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Ronnieboy
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Posted: March 31 2017 at 8:50am | IP Logged Quote Ronnieboy

hi fellas, I was wondering if the gas check has to click on the base of the bullet or can it be just squeezed by the sizer . Im loading some cast with the gas check taper for my 357 mag. very few of the bullets click when the check is installed. the check is in proper alignment and in correct position on the bullets regardless of click or not. Your opinions appreciated. Ron    

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Rex
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Posted: March 31 2017 at 8:59am | IP Logged Quote Rex

That is about the way mine act also. I use a Lee push through sizer and after they come out they are tight on the bullet shank. Squeeze one through and see but I bet you are OK.
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Ronnieboy
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Posted: March 31 2017 at 9:05am | IP Logged Quote Ronnieboy

I also use the Lee push thru sizer with 45/45/10 lube. I just worry about the check being square with the bullet base. All appear to be correct, just checking.   pun intended hahah.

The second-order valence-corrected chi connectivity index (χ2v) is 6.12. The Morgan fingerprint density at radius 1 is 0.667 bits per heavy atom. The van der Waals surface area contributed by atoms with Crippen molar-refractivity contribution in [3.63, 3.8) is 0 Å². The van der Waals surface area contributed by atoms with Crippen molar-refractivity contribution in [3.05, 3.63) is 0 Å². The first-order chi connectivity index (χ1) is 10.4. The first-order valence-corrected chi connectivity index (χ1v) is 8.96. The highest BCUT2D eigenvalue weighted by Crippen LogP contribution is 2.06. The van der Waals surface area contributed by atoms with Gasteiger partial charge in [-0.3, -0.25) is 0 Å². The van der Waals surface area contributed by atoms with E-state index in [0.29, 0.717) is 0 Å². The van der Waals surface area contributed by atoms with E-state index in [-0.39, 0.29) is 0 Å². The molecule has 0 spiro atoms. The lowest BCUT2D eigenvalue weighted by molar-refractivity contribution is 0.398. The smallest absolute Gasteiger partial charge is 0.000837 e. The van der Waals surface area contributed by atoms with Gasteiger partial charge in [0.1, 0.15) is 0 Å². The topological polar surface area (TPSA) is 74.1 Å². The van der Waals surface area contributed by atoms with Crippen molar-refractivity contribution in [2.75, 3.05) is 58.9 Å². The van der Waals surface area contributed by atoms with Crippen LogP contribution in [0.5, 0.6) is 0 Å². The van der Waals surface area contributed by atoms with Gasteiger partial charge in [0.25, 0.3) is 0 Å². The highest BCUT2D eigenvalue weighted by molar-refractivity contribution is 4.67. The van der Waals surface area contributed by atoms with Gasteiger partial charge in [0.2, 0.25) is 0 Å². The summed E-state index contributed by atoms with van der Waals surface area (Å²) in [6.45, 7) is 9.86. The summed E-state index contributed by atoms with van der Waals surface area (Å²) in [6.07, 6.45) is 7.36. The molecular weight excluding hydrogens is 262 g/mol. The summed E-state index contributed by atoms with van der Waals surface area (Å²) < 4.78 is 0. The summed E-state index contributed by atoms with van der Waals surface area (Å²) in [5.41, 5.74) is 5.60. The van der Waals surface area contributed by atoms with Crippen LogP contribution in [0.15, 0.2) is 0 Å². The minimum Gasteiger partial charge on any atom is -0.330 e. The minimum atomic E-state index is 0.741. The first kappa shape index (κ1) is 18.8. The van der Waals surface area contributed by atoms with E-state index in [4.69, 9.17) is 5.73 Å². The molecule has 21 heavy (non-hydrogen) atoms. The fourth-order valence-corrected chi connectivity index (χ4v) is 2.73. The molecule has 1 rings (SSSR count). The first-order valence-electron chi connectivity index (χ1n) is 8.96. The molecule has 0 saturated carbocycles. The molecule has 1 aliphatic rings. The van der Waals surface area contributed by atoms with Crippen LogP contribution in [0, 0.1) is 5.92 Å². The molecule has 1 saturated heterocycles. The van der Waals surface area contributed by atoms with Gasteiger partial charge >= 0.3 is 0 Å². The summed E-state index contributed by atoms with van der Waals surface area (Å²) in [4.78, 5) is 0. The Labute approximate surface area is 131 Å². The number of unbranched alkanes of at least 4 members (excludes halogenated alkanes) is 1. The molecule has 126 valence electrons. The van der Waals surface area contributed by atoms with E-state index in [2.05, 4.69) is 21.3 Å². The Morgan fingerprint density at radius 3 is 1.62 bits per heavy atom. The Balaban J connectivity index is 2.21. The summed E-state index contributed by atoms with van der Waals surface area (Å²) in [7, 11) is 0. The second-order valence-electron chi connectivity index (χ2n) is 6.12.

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Ham Gunner
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Posted: March 31 2017 at 10:34am | IP Logged Quote Ham Gunner

Ron, the Hornady checks do have a built in crease at the edges that will dig into the base of the bullet upon sizing. I have also used Lyman's checks and although they do not have the little crimp on their edges, I have not really had problems with them wanting to come off after sizing.

For several years now I have been making my own checks out of various thicknesses of aluminum sheeting, normally flashing. I use check making hand tools and it is a slow process, but I can make plenty in just a couple of hours.

I can vary the thickness of the metal slightly as the diameter of the check crimp area at the base of the bullet dictates to help with fit. Not all bullet molds will produce the same diameter at the base of the bullet and alloy type also dictates the cast diameter of the bullets.

But unless there is a drastic contrast between the size of the check and the base of the bullet, I have found that the check is usually fastened on decently well just by the sizing operation.

About the only thing that I would be concerned about if a check still had a slightly loose fit after sizing would be if the base of the bullet extended below the neck of a bottle necked case. In which case, it might be possible for the check to come off the base of the bullet prior to firing. I choose bullets that fit my chamber so that the base of the bullet does not extend below the neck on my bottle neck cases. And in one rifle I utilized a throater to increase the amount of OAL of the bullet that the chamber would allow. But in this case, it worked out well for both the long jacketed bullets that I intended to use if not using the cast bullets.